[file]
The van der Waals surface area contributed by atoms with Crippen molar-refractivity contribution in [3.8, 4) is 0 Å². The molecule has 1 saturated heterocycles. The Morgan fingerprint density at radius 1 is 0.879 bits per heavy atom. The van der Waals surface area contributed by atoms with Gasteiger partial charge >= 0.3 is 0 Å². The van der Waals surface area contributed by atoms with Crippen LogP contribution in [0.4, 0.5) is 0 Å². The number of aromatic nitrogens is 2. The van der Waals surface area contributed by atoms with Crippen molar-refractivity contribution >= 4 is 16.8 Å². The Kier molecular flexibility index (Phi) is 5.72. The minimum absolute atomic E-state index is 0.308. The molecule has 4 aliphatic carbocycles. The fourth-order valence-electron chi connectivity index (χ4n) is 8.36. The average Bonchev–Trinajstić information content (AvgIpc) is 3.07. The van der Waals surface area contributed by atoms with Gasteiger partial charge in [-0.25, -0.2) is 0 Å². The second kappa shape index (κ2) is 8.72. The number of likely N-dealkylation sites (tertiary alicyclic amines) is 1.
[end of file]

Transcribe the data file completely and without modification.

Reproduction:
The van der Waals surface area contributed by atoms with Crippen molar-refractivity contribution in [3.8, 4) is 0 Å². The molecule has 1 saturated heterocycles. The Morgan fingerprint density at radius 1 is 0.879 bits per heavy atom. The van der Waals surface area contributed by atoms with Gasteiger partial charge >= 0.3 is 0 Å². The van der Waals surface area contributed by atoms with Crippen LogP contribution in [0.4, 0.5) is 0 Å². The number of aromatic nitrogens is 2. The van der Waals surface area contributed by atoms with Crippen molar-refractivity contribution >= 4 is 16.8 Å². The Kier molecular flexibility index (Phi) is 5.72. The minimum absolute atomic E-state index is 0.308. The molecule has 4 aliphatic carbocycles. The fourth-order valence-electron chi connectivity index (χ4n) is 8.36. The average Bonchev–Trinajstić information content (AvgIpc) is 3.07. The van der Waals surface area contributed by atoms with Gasteiger partial charge in [-0.25, -0.2) is 0 Å². The second kappa shape index (κ2) is 8.72. The number of likely N-dealkylation sites (tertiary alicyclic amines) is 1.